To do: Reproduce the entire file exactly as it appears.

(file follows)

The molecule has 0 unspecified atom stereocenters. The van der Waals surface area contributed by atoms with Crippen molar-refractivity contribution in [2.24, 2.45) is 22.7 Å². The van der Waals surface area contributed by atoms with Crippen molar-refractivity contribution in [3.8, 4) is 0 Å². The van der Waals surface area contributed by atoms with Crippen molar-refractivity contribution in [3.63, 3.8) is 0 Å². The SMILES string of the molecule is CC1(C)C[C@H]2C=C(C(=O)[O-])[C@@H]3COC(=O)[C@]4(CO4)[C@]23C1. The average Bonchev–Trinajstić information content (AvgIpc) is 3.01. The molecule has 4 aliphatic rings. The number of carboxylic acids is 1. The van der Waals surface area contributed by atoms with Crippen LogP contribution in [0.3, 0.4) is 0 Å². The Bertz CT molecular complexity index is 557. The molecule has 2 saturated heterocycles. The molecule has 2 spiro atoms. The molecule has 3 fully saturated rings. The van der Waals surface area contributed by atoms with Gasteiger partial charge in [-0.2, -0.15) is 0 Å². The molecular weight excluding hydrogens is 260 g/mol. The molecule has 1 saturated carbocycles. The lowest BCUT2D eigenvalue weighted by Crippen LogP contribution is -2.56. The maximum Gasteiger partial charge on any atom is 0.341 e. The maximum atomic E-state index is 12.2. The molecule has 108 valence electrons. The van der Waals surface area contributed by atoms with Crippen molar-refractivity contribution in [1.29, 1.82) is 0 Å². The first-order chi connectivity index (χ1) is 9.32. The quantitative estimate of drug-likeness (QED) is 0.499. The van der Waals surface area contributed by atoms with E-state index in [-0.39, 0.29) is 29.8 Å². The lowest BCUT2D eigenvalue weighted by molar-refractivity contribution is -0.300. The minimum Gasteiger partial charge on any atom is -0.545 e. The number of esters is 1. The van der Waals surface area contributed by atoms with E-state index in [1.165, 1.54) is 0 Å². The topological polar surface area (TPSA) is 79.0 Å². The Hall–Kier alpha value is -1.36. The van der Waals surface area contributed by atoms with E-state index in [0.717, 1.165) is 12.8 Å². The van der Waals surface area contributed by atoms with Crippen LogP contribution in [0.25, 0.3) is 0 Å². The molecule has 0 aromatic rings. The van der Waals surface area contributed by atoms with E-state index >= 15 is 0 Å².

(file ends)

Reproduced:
The molecule has 0 unspecified atom stereocenters. The van der Waals surface area contributed by atoms with Crippen molar-refractivity contribution in [2.24, 2.45) is 22.7 Å². The van der Waals surface area contributed by atoms with Crippen molar-refractivity contribution in [3.8, 4) is 0 Å². The van der Waals surface area contributed by atoms with Crippen molar-refractivity contribution in [3.63, 3.8) is 0 Å². The SMILES string of the molecule is CC1(C)C[C@H]2C=C(C(=O)[O-])[C@@H]3COC(=O)[C@]4(CO4)[C@]23C1. The average Bonchev–Trinajstić information content (AvgIpc) is 3.01. The molecule has 4 aliphatic rings. The number of carboxylic acids is 1. The van der Waals surface area contributed by atoms with Crippen LogP contribution in [0.3, 0.4) is 0 Å². The Bertz CT molecular complexity index is 557. The molecule has 2 saturated heterocycles. The molecule has 2 spiro atoms. The molecule has 3 fully saturated rings. The van der Waals surface area contributed by atoms with Gasteiger partial charge in [-0.2, -0.15) is 0 Å². The molecular weight excluding hydrogens is 260 g/mol. The molecule has 1 saturated carbocycles. The lowest BCUT2D eigenvalue weighted by Crippen LogP contribution is -2.56. The maximum Gasteiger partial charge on any atom is 0.341 e. The maximum atomic E-state index is 12.2. The molecule has 108 valence electrons. The van der Waals surface area contributed by atoms with Crippen molar-refractivity contribution in [1.29, 1.82) is 0 Å². The first-order chi connectivity index (χ1) is 9.32. The quantitative estimate of drug-likeness (QED) is 0.499. The van der Waals surface area contributed by atoms with E-state index in [-0.39, 0.29) is 29.8 Å². The lowest BCUT2D eigenvalue weighted by molar-refractivity contribution is -0.300. The minimum Gasteiger partial charge on any atom is -0.545 e. The number of esters is 1. The van der Waals surface area contributed by atoms with E-state index in [1.165, 1.54) is 0 Å². The topological polar surface area (TPSA) is 79.0 Å². The Hall–Kier alpha value is -1.36. The van der Waals surface area contributed by atoms with E-state index in [0.717, 1.165) is 12.8 Å². The van der Waals surface area contributed by atoms with Crippen LogP contribution in [0.25, 0.3) is 0 Å². The molecule has 0 aromatic rings. The van der Waals surface area contributed by atoms with E-state index >= 15 is 0 Å².